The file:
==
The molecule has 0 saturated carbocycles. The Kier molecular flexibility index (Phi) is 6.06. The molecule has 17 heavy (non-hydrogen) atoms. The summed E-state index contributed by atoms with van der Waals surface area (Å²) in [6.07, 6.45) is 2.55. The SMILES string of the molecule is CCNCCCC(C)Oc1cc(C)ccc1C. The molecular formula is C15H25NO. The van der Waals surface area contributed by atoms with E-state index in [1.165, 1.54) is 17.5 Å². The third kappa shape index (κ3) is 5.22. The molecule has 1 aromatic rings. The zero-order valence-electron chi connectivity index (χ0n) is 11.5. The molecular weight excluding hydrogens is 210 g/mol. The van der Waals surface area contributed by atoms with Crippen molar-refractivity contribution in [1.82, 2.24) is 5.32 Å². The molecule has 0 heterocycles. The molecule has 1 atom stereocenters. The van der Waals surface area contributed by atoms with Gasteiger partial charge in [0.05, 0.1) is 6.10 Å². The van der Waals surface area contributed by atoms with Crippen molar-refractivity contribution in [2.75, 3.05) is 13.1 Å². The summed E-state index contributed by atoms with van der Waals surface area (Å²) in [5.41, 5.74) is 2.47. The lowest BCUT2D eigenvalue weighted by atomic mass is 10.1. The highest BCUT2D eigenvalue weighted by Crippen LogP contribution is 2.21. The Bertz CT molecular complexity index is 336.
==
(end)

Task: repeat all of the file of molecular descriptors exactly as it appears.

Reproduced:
The molecule has 0 saturated carbocycles. The Kier molecular flexibility index (Phi) is 6.06. The molecule has 17 heavy (non-hydrogen) atoms. The summed E-state index contributed by atoms with van der Waals surface area (Å²) in [6.07, 6.45) is 2.55. The SMILES string of the molecule is CCNCCCC(C)Oc1cc(C)ccc1C. The molecular formula is C15H25NO. The van der Waals surface area contributed by atoms with E-state index in [1.165, 1.54) is 17.5 Å². The third kappa shape index (κ3) is 5.22. The molecule has 1 aromatic rings. The zero-order valence-electron chi connectivity index (χ0n) is 11.5. The molecular weight excluding hydrogens is 210 g/mol. The van der Waals surface area contributed by atoms with Crippen molar-refractivity contribution in [1.82, 2.24) is 5.32 Å². The molecule has 0 heterocycles. The molecule has 1 atom stereocenters. The van der Waals surface area contributed by atoms with Gasteiger partial charge in [0.05, 0.1) is 6.10 Å². The van der Waals surface area contributed by atoms with Crippen molar-refractivity contribution in [2.75, 3.05) is 13.1 Å². The summed E-state index contributed by atoms with van der Waals surface area (Å²) in [5.41, 5.74) is 2.47. The lowest BCUT2D eigenvalue weighted by atomic mass is 10.1. The highest BCUT2D eigenvalue weighted by Crippen LogP contribution is 2.21. The Bertz CT molecular complexity index is 336.